The Sixteenth Century Marian Cope of Joan de Terès, Archbishop of Tarragona, Spain

The month of May is the month of Mary, and what better time to share this splendid cope, dated to the period of 1587-1603. We know that dating in part because we know for whom it was commissioned: Joan de Terès, Archbishop of Tarragona, Spain. 

The overall shape of the cope is typical to those in the region, specifically to be found in the shape of the shield/hood of the cope that is rectangular in shape, terminating in a stylized point that we see not only in Spain but also Venice and the old Austro-Hungarian empire (and quite likely having Arabic roots). 

While it is difficult to tell, the main body of the cope is comprised of a textured yellow-gold Valencian velvet in a pomegranate pattern - and if you look closely you'll see some of the designs still (designs which would have been more pronounced at one time). 

The orphrey comes in a style that we frequently see in the Renaissance whereby the designs are separated into a kind of architectural division containing imagery of saints and the like. In this particular instance, the central panel, found at the back, includes an image of God the Father. As we go around to the front of the cope we find St. Peter (holding the symbolic keys), St. John the Evangelist (holding a chalice), St. Paul (holding sword and the book of his epistles), St. John the Baptist (holding a lamb), and finally St. Sebastian and St. Roch,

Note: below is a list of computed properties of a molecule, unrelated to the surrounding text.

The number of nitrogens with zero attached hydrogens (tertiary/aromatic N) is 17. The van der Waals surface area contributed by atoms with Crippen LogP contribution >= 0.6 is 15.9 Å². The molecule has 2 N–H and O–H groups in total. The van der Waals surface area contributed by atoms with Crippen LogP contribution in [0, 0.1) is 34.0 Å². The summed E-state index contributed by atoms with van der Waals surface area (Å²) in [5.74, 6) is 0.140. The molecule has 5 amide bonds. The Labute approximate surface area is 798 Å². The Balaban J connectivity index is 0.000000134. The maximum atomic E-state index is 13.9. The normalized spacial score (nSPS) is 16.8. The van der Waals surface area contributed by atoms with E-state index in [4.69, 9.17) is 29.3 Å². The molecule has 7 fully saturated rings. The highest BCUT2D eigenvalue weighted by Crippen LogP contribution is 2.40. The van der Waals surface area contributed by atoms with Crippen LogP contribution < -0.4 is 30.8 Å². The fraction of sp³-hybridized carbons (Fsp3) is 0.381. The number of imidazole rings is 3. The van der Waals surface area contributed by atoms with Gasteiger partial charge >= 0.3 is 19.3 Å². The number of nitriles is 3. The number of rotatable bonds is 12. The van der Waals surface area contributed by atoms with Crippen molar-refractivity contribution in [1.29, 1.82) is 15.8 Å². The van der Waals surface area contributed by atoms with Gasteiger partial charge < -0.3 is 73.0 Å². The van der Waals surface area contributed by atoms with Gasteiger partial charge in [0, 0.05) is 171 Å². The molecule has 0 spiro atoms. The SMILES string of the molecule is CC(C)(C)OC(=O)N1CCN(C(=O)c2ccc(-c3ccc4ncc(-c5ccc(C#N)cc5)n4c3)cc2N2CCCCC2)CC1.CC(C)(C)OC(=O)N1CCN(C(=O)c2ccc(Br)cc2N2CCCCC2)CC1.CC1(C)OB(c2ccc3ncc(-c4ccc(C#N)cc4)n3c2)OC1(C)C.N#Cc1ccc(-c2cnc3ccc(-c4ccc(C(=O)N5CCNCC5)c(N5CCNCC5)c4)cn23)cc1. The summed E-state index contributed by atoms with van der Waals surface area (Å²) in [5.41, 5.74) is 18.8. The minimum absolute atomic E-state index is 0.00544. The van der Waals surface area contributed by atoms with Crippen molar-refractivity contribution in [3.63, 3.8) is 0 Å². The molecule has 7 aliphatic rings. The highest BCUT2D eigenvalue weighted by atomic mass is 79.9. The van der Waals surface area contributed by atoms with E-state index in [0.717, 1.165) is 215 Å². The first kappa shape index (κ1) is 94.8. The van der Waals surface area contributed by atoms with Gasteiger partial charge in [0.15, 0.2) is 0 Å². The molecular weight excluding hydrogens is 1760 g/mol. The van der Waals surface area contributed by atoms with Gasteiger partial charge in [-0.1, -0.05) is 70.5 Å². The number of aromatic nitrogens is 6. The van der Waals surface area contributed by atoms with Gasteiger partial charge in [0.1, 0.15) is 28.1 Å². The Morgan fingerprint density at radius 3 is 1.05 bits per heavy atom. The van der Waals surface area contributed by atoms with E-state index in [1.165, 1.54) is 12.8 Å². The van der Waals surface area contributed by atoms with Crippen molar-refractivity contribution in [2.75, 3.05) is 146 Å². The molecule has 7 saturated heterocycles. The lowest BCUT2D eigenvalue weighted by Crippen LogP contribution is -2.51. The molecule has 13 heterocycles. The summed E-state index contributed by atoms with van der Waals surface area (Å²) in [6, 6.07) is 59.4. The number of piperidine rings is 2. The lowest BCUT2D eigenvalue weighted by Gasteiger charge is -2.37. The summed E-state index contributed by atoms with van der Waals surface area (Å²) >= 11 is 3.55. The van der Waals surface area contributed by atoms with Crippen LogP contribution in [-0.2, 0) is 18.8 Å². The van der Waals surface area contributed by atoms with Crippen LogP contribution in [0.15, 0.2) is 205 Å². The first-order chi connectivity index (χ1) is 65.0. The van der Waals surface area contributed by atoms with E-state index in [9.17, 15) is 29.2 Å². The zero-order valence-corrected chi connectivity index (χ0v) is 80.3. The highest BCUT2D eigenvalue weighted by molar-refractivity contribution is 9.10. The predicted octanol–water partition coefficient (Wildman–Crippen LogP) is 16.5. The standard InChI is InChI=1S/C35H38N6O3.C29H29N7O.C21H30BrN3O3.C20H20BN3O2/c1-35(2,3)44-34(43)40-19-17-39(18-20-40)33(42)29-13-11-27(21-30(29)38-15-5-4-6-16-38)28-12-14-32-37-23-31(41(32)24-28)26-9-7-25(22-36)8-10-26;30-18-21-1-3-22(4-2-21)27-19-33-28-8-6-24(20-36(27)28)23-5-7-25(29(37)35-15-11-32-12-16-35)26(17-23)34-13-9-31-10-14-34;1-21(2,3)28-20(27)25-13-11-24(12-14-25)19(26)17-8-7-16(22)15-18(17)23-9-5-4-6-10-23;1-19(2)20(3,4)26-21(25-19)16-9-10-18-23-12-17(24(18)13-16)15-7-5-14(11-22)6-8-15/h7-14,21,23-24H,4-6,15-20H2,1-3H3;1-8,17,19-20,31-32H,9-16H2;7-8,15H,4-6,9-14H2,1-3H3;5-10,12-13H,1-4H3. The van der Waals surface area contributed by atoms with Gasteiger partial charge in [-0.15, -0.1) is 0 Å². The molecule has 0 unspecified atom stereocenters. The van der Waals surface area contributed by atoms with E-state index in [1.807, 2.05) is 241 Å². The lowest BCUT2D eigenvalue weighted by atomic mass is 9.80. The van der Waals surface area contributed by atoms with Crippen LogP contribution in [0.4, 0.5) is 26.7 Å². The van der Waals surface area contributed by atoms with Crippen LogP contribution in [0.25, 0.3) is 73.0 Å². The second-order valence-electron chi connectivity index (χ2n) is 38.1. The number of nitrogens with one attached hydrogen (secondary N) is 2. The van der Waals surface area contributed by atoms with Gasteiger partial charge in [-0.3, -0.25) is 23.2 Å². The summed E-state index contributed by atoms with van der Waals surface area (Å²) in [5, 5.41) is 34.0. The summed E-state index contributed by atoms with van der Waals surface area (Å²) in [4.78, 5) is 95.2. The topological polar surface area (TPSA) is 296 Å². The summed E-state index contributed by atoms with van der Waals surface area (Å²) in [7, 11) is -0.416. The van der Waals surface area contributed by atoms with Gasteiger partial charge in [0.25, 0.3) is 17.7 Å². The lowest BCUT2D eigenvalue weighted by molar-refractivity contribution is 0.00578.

The primary imagery is reserved for the shield/hood which contains and image of Our Lady holding the the Christ Child, standing on the crescent moon and surrounded by a rosary. Behind her we see a wall and a green space with trees, no doubt coming with reference to the "enclosed garden" with its Marian imagery, taken from the book of the Song of Songs.

The cope is both stunningly beautiful and simple at one and the same time -- though as noted above, when this cope was new, its gold velvet would likely have been quite a bit more pronounced in terms of its design. Even with that in mind, it still would have been significantly more muted by comparison with the more typical red/gold velvet combinations that were especially popular during the Renaissance period. 

To my mind, this is a sort of a style that has real potential for making a comeback today, particularly as people look for vestment designs that balance simplicity with nobility while also giving a firm nod to the tradition. 

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